Authority without privilege: How to be a Dretskean conciliatory skeptic on self-knowledge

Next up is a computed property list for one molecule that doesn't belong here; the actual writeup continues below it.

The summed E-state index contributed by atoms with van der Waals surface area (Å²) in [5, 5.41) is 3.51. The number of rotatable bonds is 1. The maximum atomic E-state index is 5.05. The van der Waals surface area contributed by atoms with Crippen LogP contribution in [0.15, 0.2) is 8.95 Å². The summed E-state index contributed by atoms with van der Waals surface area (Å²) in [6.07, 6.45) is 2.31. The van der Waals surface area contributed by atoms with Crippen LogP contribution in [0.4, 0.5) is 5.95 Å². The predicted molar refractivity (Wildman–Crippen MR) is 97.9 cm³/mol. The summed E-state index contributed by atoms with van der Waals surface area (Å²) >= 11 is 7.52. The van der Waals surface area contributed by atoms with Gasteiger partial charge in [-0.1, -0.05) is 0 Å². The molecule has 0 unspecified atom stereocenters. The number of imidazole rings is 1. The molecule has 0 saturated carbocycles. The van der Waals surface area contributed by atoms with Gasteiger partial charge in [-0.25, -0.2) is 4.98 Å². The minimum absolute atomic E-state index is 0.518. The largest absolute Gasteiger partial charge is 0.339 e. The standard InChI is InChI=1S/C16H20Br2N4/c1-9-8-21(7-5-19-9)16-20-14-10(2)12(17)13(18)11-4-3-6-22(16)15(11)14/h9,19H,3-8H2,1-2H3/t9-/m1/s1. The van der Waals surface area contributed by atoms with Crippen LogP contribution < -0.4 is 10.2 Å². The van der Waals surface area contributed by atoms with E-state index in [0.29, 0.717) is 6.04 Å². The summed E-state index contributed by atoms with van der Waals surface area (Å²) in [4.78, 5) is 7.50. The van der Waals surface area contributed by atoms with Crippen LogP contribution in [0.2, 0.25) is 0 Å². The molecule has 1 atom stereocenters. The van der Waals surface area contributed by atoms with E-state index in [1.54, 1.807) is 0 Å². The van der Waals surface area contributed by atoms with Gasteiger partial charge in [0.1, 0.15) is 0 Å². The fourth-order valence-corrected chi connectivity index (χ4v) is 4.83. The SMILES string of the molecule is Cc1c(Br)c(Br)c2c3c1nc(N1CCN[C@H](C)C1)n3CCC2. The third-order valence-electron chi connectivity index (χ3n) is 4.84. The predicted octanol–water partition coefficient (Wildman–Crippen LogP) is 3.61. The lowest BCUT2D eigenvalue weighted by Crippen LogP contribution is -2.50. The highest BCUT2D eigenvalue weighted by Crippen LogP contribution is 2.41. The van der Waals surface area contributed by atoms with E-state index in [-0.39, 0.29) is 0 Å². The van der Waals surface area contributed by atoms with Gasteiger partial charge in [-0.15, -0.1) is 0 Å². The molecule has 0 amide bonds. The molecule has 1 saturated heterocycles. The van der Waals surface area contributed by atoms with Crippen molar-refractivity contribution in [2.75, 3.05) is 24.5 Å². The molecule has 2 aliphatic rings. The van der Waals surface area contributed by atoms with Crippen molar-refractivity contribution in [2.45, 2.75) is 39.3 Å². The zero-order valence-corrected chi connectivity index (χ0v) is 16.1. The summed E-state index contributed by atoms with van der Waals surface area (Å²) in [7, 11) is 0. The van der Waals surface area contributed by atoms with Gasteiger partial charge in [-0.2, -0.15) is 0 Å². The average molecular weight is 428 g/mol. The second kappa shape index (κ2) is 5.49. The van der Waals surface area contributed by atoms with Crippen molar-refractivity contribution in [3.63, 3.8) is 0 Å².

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Dretske is a “conciliatory skeptic” on self-knowledge. Take some subject S such that (i) S thinks that P and (ii) S knows that she has thoughts. Dretske’s theory can be put as follows: S has a privileged way of knowing what she thinks, but she has no privileged way of knowing that she thinks it. There is much to be said on behalf of conciliatory skepticism (“CS” for short) and Dretske’s defense of it. We aim to show, however, that Dretske’s defense fails, in that (in part) if his defense of CS’s skeptical half succeeds, then his defense of CS’s conciliatory half fails. We then suggest a potential way forward. We suggest in particular that the correct way of being a Dretskean conciliatory skeptic is to deny that S has a privileged way of knowing about her thoughts, but to grant that she is nonetheless an authority on her thoughts.
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